**(taking two pieces at a time out of the bag, and reacting according to their colour(s)), until finally only one piece remains in the bag after completion of the final process.**

*You’ll keep repeating the whole process*

*Your fun puzzle is to figure out, with proof, what the colour of the last piece in the bag will be.*3. Imagine placing three coins randomly in three of the 64 little unit squares on a standard 8 x 8 square chess board. ** What is the precise probability that the three coins will all be on different horizontal ranks and vertical files from each other?** (Assume that the three coins are round, all of exactly equal size, and that they are placed centrally in the unit squares.)

4. Since Hans would win a prize for solving all the puzzles, I’m thinking of **A PRIZE MUST β TRAPEZIUMS**!

5. The following beautiful chess puzzle is dedicated not only to Hans, but to all fans of ‘The Royal Game’, including **Ralph Connell** (a former student of mine from the 1980s in Scotland!) who recently wrote me a really nice letter, and **Dr. Vipin Zamvar **who very kindly sent me a lovely gift book. Happy birthday also to Belgian chess friend **William Verleye** who has turned 62 today β€πβ€πβ€

It’s my intention to publish solutions to all the puzzles around the time that blog post #152 comes out, God-willing as always.

In the meantime, please do feel free to send me your best solutions to any or all of the puzzles, if you like π.

I would like to round off this article now by most sincerely wishing you a very blessed weekend, with lots of happiness in everything that you do β₯

With kindest wishes as always,

Paul Mπtwani β₯

Jesus said to Nathanael, βTruly, truly, I say to you, you will see Heaven opened, and the angels of God ascending and descending on the Son of Man.β–Bible verse, John 1:51 β₯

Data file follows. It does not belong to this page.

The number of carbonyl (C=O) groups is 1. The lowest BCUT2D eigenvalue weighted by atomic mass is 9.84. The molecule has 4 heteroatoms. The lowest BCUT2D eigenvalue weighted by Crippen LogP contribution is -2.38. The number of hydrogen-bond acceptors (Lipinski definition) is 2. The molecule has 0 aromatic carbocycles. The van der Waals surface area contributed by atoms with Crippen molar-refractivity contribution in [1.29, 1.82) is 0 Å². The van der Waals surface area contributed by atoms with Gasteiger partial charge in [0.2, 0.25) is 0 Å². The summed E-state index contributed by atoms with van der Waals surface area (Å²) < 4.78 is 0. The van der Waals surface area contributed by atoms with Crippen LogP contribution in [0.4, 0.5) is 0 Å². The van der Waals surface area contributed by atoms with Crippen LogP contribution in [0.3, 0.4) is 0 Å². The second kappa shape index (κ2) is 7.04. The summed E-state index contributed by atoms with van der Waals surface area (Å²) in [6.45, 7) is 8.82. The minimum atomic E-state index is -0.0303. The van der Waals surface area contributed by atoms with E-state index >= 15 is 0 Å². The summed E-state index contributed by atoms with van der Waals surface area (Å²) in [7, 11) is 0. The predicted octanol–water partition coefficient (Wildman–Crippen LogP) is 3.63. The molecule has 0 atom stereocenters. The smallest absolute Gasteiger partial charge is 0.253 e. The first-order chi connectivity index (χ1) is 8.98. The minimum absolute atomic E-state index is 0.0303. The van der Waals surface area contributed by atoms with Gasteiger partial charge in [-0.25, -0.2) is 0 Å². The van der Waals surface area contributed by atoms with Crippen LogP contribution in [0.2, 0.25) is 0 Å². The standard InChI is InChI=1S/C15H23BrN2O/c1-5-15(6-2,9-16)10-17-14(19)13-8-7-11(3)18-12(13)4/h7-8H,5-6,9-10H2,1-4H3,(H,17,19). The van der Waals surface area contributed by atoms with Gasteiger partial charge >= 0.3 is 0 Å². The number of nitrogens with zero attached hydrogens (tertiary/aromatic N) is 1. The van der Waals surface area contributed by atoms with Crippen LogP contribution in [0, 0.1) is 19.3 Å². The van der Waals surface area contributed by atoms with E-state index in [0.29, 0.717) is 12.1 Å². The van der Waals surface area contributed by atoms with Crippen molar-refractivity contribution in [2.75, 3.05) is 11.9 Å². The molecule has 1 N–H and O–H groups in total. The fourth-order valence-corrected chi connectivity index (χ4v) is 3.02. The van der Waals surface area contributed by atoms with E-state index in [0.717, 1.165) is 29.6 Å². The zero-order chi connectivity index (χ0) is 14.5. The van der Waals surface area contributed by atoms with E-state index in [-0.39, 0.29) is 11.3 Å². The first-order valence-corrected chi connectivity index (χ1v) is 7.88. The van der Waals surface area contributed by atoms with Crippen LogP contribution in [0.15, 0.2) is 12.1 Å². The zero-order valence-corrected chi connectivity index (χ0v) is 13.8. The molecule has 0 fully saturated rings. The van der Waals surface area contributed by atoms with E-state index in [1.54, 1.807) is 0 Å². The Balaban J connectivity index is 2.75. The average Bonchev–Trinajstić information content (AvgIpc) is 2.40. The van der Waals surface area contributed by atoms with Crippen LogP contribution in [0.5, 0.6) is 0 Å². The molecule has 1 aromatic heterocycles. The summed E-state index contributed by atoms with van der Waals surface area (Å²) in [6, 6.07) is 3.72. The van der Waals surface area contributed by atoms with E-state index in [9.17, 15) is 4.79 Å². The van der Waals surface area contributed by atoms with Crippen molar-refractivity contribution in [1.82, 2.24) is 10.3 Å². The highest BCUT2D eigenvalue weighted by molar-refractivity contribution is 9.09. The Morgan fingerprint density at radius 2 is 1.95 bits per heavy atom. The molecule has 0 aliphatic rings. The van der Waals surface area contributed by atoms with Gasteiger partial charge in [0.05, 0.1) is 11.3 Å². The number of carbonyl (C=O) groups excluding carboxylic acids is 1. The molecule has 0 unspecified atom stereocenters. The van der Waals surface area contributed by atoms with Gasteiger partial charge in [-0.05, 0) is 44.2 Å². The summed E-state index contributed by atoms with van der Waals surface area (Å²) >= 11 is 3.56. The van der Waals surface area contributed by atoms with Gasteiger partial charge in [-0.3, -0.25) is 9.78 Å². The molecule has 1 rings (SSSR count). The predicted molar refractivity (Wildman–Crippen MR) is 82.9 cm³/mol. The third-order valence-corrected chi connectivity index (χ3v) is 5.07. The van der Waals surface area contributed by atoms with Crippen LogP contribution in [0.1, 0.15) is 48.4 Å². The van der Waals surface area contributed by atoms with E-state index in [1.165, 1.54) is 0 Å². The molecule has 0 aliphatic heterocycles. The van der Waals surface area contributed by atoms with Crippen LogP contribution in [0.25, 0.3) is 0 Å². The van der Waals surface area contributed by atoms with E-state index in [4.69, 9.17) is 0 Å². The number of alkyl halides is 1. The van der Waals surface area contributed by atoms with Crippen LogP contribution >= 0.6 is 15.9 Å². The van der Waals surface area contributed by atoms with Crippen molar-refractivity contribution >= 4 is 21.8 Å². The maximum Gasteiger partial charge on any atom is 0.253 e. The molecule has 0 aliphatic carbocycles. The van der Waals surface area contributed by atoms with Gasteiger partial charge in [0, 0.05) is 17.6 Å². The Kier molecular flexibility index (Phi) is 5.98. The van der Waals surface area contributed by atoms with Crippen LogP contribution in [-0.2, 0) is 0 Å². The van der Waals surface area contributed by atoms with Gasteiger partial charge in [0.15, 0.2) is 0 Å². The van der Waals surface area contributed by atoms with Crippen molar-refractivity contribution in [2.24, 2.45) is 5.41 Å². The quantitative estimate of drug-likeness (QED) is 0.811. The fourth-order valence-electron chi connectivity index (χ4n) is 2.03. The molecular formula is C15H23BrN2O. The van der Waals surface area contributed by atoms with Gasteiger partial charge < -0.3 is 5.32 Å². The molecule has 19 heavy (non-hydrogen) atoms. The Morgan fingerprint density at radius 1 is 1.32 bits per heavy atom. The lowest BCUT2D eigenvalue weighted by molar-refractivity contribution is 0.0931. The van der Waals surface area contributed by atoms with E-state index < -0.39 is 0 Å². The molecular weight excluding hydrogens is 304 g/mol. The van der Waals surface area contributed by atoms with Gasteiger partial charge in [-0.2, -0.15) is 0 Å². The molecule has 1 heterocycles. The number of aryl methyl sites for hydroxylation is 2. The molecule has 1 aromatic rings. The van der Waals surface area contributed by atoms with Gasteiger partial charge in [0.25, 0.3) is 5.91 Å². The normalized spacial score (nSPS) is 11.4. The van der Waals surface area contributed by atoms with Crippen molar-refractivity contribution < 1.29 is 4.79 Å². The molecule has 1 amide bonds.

**P.S. = Puzzle Solutions** (being posted now on 12.03.2023)

The sentence

*Hans and Heleen lived very happily together at house number forty-seven for fifty years, and this sentence will contain one hundred and fifty-three letters provided it stops right here!*

is the alternative correct answer.

**6 Γ· (1 – 3 Γ· 4) = 24** π

The final chess piece in the bag will be a **black** one. Note that each complete process described in the puzzle reduces the total number of pieces in the bag by precisely one, and so the total does indeed keep diminishing, for sure. However, when black pieces are permanently removed from the bag, they are removed in pairs (or ‘twos’) and are replaced with one new white piece. Therefore, whenever the number of black pieces reduces permanently, it goes down by 2 each time. Since there were 99 (=an odd number of) black pieces in the bag at the start, **the number of black pieces can’t reach zero and stay at zero**. So, that proves that the very last chess piece in the bag must be a black one.

In the puzzle regarding 3 coins on an 8 x 8 chessboard, the probability that they will all be on different horizontal ranks and vertical files is 64 x 49 x 36 Γ· (64 x 63 x 62), which simplifies to the fraction **14/31**.

In the puzzle about the trapezium, first note that the two clear triangles (not coloured) have equal areas, each equal to C, say. To see that, observe that A + C on the left and A + C on the right give us big triangles with the same height and base length, so their areas must be equal. Next, note that the coloured triangles are mathematically similar because they have the same angles as each other (using standard facts regarding vertically opposite angles being equal, as are alternate interior angles). The ‘area scale factor’ relating triangles ‘A’ and ‘B’ is A/B, and so the ‘length scale factor’ is the square root of (A/B). Noticing that each of the ‘C’ triangles have a side in common with A and a shorter side in common with B, it can be deduced that each area C must equal A Γ· the square root of (A/B). That simplifies to C = sqrt (AB), where sqrt is short for ‘square root’. Therefore, the total trapezium area, A + B + 2C = **A + B + 2*sqrt (AB)**. A nice, neat, alternative expression for the total area is **(sqrt A + sqrt B) squared** π.

White wins beautifully with **1 Nxd5! exd5 2 Qxf7+!! Kxf7** (or 2…Kh8 3 Ne6) **3 Bxd5+ Kg6 **(or 2…Kf8 3 Ne6+)** 4 f5+ Kh5 5 Bf3+ Kh4 6 g3+ Kh3 7 Bg2+ Kg4 8 Rf4+ Kh5 9 Rh4+ Bxh4 10 Bf3#, checkmate!** π